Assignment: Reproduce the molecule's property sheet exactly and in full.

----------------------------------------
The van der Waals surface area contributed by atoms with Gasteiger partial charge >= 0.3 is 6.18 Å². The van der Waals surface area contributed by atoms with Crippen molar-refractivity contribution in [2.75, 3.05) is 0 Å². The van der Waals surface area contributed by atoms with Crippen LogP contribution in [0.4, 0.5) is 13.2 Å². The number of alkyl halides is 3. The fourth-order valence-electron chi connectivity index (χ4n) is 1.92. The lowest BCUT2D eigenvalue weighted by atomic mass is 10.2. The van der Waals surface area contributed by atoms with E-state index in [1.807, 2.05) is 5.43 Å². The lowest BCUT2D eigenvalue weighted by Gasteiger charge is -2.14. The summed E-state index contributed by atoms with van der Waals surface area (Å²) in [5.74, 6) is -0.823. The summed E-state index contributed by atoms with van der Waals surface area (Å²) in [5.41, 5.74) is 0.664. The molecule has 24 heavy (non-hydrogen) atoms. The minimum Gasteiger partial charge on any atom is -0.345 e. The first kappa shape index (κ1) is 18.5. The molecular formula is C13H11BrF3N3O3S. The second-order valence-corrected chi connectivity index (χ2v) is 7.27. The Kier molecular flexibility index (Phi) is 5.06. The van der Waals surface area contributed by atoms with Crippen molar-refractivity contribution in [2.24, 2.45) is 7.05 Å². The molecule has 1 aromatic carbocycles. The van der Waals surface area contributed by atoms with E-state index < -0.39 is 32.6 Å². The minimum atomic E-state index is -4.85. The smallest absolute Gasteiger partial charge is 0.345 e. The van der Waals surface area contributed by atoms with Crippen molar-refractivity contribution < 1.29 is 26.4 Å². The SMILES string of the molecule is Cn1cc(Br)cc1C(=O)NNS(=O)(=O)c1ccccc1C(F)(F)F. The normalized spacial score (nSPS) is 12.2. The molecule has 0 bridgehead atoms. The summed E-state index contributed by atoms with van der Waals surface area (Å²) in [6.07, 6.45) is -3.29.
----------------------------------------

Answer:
The van der Waals surface area contributed by atoms with Gasteiger partial charge >= 0.3 is 6.18 Å². The van der Waals surface area contributed by atoms with Crippen molar-refractivity contribution in [2.75, 3.05) is 0 Å². The van der Waals surface area contributed by atoms with Crippen LogP contribution in [0.4, 0.5) is 13.2 Å². The number of alkyl halides is 3. The fourth-order valence-electron chi connectivity index (χ4n) is 1.92. The lowest BCUT2D eigenvalue weighted by atomic mass is 10.2. The van der Waals surface area contributed by atoms with E-state index in [1.807, 2.05) is 5.43 Å². The lowest BCUT2D eigenvalue weighted by Gasteiger charge is -2.14. The summed E-state index contributed by atoms with van der Waals surface area (Å²) in [5.74, 6) is -0.823. The summed E-state index contributed by atoms with van der Waals surface area (Å²) in [5.41, 5.74) is 0.664. The molecule has 24 heavy (non-hydrogen) atoms. The minimum Gasteiger partial charge on any atom is -0.345 e. The first kappa shape index (κ1) is 18.5. The molecular formula is C13H11BrF3N3O3S. The second-order valence-corrected chi connectivity index (χ2v) is 7.27. The Kier molecular flexibility index (Phi) is 5.06. The van der Waals surface area contributed by atoms with Crippen molar-refractivity contribution in [2.24, 2.45) is 7.05 Å². The molecule has 1 aromatic carbocycles. The van der Waals surface area contributed by atoms with E-state index < -0.39 is 32.6 Å². The minimum atomic E-state index is -4.85. The smallest absolute Gasteiger partial charge is 0.345 e. The van der Waals surface area contributed by atoms with Crippen molar-refractivity contribution < 1.29 is 26.4 Å². The SMILES string of the molecule is Cn1cc(Br)cc1C(=O)NNS(=O)(=O)c1ccccc1C(F)(F)F. The normalized spacial score (nSPS) is 12.2. The molecule has 0 bridgehead atoms. The summed E-state index contributed by atoms with van der Waals surface area (Å²) in [6.07, 6.45) is -3.29.